Ariel Perelman is an attorney, like his father. And, because it is customary in Argentina to do so, the people refer to them both as Dr Perelman – regardless of whether they mean the father or the son. Yet it is not so much sharing the same name that bothers Perelman Junior as not knowing if he is beginning to look just like his father – or at least, the exact opposite. Perelman’s father is a gregarious chap. His ability to adapt makes him a little bit like Woody Allen’s character Zelig. The old man is nothing short of a chameleon. With great ease he succeeds in adopting the language, behaviour and even idiosyncrasies of each and every one of his clients. And yet, he is not even particularly interested in them. Since his wife’s death his whole life revolves around court and his chambers, where his legal secretary Norita rules the roost. Perelman Junior, however, does not know any of his clients personally. And that’s the way he likes it. He doesn’t so much practice law as maintain a somewhat abstract relationship to jurisprudence. He did try at one time to work with his father. But it felt like being condemned to dance on stage alongside Fred Astaire. For this reason he decided to keep his distance from his father’s universe and founded a family of his own. But then, one day, everything changes. All of sudden, Perelman Senior wants to spend more time with his son. And, when the old man dies, Perelman Junior is obliged to come to some rather unpleasant conclusions. –Berlinale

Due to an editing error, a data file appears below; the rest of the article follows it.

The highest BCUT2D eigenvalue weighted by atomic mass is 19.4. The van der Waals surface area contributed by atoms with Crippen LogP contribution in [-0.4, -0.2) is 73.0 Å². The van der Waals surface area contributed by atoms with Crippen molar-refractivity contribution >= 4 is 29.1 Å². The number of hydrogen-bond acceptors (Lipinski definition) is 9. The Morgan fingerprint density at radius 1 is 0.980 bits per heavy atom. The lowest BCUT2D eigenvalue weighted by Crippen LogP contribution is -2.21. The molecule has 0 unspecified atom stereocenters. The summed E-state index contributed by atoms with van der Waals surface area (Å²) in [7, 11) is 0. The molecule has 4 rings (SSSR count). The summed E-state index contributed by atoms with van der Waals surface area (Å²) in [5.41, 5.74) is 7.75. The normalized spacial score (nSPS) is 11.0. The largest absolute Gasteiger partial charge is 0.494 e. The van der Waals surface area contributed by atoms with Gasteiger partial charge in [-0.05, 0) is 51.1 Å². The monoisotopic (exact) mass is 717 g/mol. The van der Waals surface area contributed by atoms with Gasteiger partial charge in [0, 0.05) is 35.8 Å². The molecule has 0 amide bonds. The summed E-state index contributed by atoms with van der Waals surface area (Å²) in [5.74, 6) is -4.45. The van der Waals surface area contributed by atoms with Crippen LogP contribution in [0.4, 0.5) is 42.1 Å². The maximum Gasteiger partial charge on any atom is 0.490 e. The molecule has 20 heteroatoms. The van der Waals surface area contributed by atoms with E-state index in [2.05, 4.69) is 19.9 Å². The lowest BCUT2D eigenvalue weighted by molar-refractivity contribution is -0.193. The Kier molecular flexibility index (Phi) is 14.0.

Daniel Burman (born 29 August 1973, Buenos Aires, Argentina) is a film director, screenplay writer, and producer. According to film critic Joel Poblete, who writes for Mabuse, a cinema magazine, Daniel Burman is one of the members of the so-called “New Argentina Cinema” which began c. 1998. Film critic Anthony Kaufman, writing for indieWIRE, an online community of independent filmmakers and aficionados, said Burman’s A Chrysanthemum Burst in Cincoesquinas (1998) has been cited as the beginning of the “New Argentine Cinema” wave.
Burman is of Polish-Jewish descent, and he was born and raised in Buenos Aires.
He holds both Argentine and Polish citizenship, like his films’ character, Ariel. He studied law before changing to audiovisual media production.
In 1995, he launched his own production company together with Diego Dubcovsky, BD Cine (Burman and Dubcovsky Cine).
Burman is a founding member of the Academy of Argentine Cinema.
His loose trilogy of… read more
Nice film. Tough I new nothing about the him before I watched the film, he'll appear as a distinguished director in my cinematographic memory from now on. The rhythm falls down significantly in the middle of the film, yet it overcomes this failure through the end of it. For me, it rather tasted like a Dardennes' film; delicate, elegant, yet modest.